Abandoning humanity to its fate proves Cersi is as ruthless as her psychopath father (i.e. he turned the Mountain and co. loose on the ‘smallfolk’). And having a psychopath as a monarch may be a deliberate choice as she will sacrifice anything to destroy her enemies, things Dany and Jon may hesitate to do… like blow up KL to destroy the WW….just my tin foil theory.

        Quote  Reply

    23. I think Cercei will die at the end of episode 5. Once she’s dead, her army will become Jaime’s army who will fight for Jon in the big battle. They need to win somehow.

      Or maybe it will happen simultaneously.

      The only reason cercei would die last if her army already left her before, and once the night king is defeated. She sits alone on the iron throne and she won’t leave. But my prediction is that the finale will be 2+hours and the night king will be defeated around 50/80 minutes in. The rest will be about the aftermath, the life after the war. At least I hope they give it the lotr treatment and really give it a full closure on every character. And not a Harry Potter kinda ending where the enemy is defeated and 5 minutes later the story ends.

        Quote  Reply

    24. Violator:
      Cersei needs to see her plans backfire on her – she needs to be her own undoing.

      I think this will happen. We’ve already seen this partially come to fruition when her attempt to subvert prophecy led directly to the death of her last child. Ironically, these actions also lead to her peak accumulation of power!
      Now, the younger more beautiful Queen needs to cast her down. Which may have already happened? Leaving the valonquar prophecy yet to occur.

        Quote  Reply

    25. GRRM has too much respect for Tolkien to just completely bite his plot with the “scouring”.

      NK will be defeated at Winterfell, thus giving “Winterfell” it’s name – which Bran names in one of his time travels.

      Jon is obviously going to die- either saving everyone, or BECOMING the Night King to lead the dead away.

      Dany will rule as Queen – they’ve had too many “good guys” advise her and come to her side for her to die or turn evil.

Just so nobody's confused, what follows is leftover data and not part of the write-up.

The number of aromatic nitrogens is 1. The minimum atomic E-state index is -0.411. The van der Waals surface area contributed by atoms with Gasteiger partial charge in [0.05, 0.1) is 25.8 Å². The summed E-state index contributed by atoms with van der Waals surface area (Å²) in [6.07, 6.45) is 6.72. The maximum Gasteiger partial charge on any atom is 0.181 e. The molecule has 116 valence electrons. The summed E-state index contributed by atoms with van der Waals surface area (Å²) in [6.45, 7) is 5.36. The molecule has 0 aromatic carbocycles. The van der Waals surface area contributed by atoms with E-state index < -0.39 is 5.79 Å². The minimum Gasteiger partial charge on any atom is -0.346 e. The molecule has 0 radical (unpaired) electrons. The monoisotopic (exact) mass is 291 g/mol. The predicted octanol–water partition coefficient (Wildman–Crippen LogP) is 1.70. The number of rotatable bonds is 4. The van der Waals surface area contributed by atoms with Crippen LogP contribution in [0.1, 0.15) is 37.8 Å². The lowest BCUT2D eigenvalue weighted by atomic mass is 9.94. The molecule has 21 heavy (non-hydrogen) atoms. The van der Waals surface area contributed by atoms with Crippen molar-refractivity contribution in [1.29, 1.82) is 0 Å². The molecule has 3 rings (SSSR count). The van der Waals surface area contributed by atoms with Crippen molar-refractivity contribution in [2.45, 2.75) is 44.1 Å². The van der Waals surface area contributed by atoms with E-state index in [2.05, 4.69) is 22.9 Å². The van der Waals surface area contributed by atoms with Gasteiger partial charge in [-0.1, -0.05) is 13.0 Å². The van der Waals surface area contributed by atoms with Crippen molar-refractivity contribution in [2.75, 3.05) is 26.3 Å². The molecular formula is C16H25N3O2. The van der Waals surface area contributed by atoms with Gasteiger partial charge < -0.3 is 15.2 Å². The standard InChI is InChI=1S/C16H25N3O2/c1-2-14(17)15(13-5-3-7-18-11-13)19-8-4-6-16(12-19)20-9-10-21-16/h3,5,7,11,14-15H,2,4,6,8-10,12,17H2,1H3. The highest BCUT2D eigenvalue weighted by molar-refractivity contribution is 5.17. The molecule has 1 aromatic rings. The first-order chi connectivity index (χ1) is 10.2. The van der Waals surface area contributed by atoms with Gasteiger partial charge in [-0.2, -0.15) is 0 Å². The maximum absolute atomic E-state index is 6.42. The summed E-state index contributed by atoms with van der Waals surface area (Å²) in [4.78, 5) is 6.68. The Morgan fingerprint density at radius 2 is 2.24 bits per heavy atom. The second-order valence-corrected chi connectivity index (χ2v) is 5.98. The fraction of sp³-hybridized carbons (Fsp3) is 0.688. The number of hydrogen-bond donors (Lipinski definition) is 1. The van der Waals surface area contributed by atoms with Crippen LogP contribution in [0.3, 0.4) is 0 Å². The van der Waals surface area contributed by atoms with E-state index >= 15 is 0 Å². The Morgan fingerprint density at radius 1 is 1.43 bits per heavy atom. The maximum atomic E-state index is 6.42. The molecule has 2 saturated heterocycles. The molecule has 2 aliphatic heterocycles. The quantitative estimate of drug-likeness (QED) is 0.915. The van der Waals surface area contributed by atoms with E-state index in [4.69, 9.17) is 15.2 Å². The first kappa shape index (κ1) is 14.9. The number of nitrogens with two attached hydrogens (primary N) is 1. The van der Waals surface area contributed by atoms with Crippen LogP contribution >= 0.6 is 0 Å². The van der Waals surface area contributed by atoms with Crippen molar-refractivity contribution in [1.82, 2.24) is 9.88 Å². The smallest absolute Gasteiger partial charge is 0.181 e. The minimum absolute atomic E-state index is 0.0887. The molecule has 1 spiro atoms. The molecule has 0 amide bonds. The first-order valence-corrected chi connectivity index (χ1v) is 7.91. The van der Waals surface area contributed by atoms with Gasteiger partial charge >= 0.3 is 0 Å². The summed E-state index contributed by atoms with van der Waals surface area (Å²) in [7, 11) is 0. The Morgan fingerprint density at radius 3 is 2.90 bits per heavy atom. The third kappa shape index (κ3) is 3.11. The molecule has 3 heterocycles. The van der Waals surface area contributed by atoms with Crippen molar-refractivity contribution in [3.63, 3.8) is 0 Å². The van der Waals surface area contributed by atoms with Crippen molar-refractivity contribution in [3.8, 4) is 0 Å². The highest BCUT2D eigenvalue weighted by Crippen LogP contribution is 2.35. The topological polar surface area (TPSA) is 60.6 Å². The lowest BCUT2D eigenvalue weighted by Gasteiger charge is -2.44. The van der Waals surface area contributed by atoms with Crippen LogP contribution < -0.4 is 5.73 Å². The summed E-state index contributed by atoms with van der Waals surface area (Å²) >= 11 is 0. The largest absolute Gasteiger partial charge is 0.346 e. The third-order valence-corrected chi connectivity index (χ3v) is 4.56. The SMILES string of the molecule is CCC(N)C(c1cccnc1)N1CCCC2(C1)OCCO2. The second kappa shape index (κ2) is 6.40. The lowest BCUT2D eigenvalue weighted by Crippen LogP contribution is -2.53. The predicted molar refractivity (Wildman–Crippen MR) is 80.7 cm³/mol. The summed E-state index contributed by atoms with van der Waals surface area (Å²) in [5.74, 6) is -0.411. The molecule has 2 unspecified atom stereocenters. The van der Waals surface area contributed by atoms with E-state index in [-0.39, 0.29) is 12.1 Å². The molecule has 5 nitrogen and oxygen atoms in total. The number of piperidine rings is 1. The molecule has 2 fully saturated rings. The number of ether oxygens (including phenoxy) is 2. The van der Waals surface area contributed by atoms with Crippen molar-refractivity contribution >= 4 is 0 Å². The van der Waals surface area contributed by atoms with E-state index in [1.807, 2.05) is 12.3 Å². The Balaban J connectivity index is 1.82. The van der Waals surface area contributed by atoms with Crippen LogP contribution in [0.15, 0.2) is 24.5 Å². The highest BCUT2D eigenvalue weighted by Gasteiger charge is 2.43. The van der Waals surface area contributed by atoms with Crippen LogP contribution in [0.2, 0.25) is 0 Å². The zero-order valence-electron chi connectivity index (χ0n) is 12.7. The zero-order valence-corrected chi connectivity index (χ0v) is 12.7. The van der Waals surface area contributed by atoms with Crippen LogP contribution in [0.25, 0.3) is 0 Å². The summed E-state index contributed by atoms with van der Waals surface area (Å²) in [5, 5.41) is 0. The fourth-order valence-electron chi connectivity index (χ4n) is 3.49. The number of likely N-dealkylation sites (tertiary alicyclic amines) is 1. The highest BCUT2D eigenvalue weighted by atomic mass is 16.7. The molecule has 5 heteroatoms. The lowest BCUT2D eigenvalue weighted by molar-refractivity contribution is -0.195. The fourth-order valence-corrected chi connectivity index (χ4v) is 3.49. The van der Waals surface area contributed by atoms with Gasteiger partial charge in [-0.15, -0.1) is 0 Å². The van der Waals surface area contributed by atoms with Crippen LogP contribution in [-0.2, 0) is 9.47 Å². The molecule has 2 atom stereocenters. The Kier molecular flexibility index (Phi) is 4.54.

Sansa will rule the North.

      Arya will probably kill Cersei, and then disappear into obscurity.

        Quote  Reply

    26. Ramsay’s 20th Good Man:
      If the White Walkers aren’t going to be defeated before Cersei then what are they going to do with the dragons, Valyrian steel, Three-Eyed Raven, Dothraki, Unsullied and so on in The North?

      Once upon a time I could’ve pictured a war of attrition on the show. But then the producers decided that they only had 13 hours of story left that they wanted to tell, the Night King got his hands on a dragon, the wights became vulnerable to dragonglass and they inserted a shortcut via which the wights will disintegrate once the White Walkers and/or Night King are killed.

      So I can’t envisage the great war lasting long at all.

      I can’t imagine how the Night King’s army could get south without having wiped out everybody in their path along the way.

      And since all our heroes are now directly in their path I think they’re going to cut to the chase relatively sharpish.

      The Night King could split up his army i suppose and send one unit south.

      Hell, he could send a team of two white walkers South and they could start raising up all the dead down down south.

      Could be a way to expand the war and bring the threat to the South at the same time its in the North and force Cersei into the conflict.

      If the Night King is smart he would want to increase his army as quickly as possible and minimize single points of failure by getting each white walker its own army of 100k that they raise.

        Quote  Reply

    27. Who are the north God’s, the last weirwood tree, and the significance of the crypts of winterfell. Everyone else knows to burn the dead from dothraki to the Tully’s but not the Stark’s why so?

        Quote  Reply

    28. I often wonder if GRRM has actually decided how the story will end? I’ve heard him say he would like a ‘bittersweet’ ending, I presume getting that idea from LOTR (which I’ve never read), but has he since said it WILL have a bittersweet ending?

      What ever happens, the ASOIAF novels and GoT I would think need to arrive to the same conclusion… That is of course if he ever manages to write ADoS! Seems like he still bogged down in the mire finishing off the WoW!

        Quote  Reply